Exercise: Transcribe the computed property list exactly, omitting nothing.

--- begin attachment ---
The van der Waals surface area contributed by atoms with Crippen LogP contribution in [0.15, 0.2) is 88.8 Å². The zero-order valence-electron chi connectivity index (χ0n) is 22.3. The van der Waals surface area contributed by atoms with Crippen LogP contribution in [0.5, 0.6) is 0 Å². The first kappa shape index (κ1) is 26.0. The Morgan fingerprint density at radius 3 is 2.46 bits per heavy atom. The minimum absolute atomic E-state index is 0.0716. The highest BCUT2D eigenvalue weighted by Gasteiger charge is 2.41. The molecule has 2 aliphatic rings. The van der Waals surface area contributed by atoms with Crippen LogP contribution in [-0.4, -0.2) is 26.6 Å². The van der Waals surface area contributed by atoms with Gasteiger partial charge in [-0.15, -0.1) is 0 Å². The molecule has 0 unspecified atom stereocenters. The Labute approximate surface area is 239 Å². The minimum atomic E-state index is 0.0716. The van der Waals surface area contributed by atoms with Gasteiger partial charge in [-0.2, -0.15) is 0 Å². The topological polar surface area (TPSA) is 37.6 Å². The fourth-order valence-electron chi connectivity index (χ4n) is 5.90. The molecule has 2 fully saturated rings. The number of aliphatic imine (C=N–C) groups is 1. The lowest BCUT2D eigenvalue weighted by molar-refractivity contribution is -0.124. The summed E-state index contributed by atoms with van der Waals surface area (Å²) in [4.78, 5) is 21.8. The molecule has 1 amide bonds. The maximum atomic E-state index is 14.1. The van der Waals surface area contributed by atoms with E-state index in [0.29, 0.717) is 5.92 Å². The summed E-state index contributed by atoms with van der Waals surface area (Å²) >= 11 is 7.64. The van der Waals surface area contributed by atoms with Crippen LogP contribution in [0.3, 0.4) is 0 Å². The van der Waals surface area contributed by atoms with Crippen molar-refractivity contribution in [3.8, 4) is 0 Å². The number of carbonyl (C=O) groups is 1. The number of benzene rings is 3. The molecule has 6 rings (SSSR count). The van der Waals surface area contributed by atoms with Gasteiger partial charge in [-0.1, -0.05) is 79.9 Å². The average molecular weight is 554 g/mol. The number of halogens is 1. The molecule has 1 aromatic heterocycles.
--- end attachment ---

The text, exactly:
The van der Waals surface area contributed by atoms with Crippen LogP contribution in [0.15, 0.2) is 88.8 Å². The zero-order valence-electron chi connectivity index (χ0n) is 22.3. The van der Waals surface area contributed by atoms with Crippen LogP contribution in [0.5, 0.6) is 0 Å². The first kappa shape index (κ1) is 26.0. The Morgan fingerprint density at radius 3 is 2.46 bits per heavy atom. The minimum absolute atomic E-state index is 0.0716. The highest BCUT2D eigenvalue weighted by Gasteiger charge is 2.41. The molecule has 2 aliphatic rings. The van der Waals surface area contributed by atoms with Crippen LogP contribution in [-0.4, -0.2) is 26.6 Å². The van der Waals surface area contributed by atoms with Gasteiger partial charge in [-0.15, -0.1) is 0 Å². The molecule has 0 unspecified atom stereocenters. The Labute approximate surface area is 239 Å². The minimum atomic E-state index is 0.0716. The van der Waals surface area contributed by atoms with Gasteiger partial charge in [-0.2, -0.15) is 0 Å². The topological polar surface area (TPSA) is 37.6 Å². The fourth-order valence-electron chi connectivity index (χ4n) is 5.90. The molecule has 2 fully saturated rings. The number of aliphatic imine (C=N–C) groups is 1. The lowest BCUT2D eigenvalue weighted by molar-refractivity contribution is -0.124. The summed E-state index contributed by atoms with van der Waals surface area (Å²) in [4.78, 5) is 21.8. The molecule has 1 amide bonds. The maximum atomic E-state index is 14.1. The van der Waals surface area contributed by atoms with E-state index in [0.29, 0.717) is 5.92 Å². The summed E-state index contributed by atoms with van der Waals surface area (Å²) >= 11 is 7.64. The van der Waals surface area contributed by atoms with Crippen LogP contribution in [0.3, 0.4) is 0 Å². The van der Waals surface area contributed by atoms with Crippen molar-refractivity contribution in [3.8, 4) is 0 Å². The number of carbonyl (C=O) groups is 1. The number of benzene rings is 3. The molecule has 6 rings (SSSR count). The van der Waals surface area contributed by atoms with Gasteiger partial charge in [-0.1, -0.05) is 79.9 Å². The average molecular weight is 554 g/mol. The number of halogens is 1. The molecule has 1 aromatic heterocycles.